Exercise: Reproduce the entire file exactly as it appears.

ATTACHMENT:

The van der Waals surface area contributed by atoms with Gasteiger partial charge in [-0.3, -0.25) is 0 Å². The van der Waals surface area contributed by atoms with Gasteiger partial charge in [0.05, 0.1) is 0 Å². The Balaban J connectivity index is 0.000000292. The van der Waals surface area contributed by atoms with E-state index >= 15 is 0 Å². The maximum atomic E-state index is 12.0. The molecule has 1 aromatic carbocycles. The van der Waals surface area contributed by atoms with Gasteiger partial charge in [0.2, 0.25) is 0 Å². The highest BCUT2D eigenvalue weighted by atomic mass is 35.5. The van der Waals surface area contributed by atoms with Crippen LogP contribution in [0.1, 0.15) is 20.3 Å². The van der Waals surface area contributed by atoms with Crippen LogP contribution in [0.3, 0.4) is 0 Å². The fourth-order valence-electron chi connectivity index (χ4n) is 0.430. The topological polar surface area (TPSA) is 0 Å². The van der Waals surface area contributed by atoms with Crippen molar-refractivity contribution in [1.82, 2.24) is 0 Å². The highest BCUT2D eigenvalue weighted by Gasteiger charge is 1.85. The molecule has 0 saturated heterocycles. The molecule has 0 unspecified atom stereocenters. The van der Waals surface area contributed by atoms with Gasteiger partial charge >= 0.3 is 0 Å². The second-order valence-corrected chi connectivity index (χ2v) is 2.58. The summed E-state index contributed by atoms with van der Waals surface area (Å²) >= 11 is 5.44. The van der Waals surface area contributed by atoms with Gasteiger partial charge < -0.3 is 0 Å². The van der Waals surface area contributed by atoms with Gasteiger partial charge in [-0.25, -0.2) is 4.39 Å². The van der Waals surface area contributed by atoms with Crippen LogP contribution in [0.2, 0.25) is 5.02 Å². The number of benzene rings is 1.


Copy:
The van der Waals surface area contributed by atoms with Gasteiger partial charge in [-0.3, -0.25) is 0 Å². The van der Waals surface area contributed by atoms with Gasteiger partial charge in [0.05, 0.1) is 0 Å². The Balaban J connectivity index is 0.000000292. The van der Waals surface area contributed by atoms with E-state index >= 15 is 0 Å². The maximum atomic E-state index is 12.0. The molecule has 1 aromatic carbocycles. The van der Waals surface area contributed by atoms with Gasteiger partial charge in [0.2, 0.25) is 0 Å². The highest BCUT2D eigenvalue weighted by atomic mass is 35.5. The van der Waals surface area contributed by atoms with Crippen LogP contribution in [0.1, 0.15) is 20.3 Å². The van der Waals surface area contributed by atoms with Crippen LogP contribution in [0.3, 0.4) is 0 Å². The fourth-order valence-electron chi connectivity index (χ4n) is 0.430. The topological polar surface area (TPSA) is 0 Å². The van der Waals surface area contributed by atoms with Crippen molar-refractivity contribution in [1.82, 2.24) is 0 Å². The highest BCUT2D eigenvalue weighted by Gasteiger charge is 1.85. The molecule has 0 saturated heterocycles. The molecule has 0 unspecified atom stereocenters. The van der Waals surface area contributed by atoms with Gasteiger partial charge >= 0.3 is 0 Å². The second-order valence-corrected chi connectivity index (χ2v) is 2.58. The summed E-state index contributed by atoms with van der Waals surface area (Å²) >= 11 is 5.44. The van der Waals surface area contributed by atoms with Gasteiger partial charge < -0.3 is 0 Å². The van der Waals surface area contributed by atoms with Gasteiger partial charge in [-0.25, -0.2) is 4.39 Å². The van der Waals surface area contributed by atoms with Crippen LogP contribution in [0.2, 0.25) is 5.02 Å². The number of benzene rings is 1.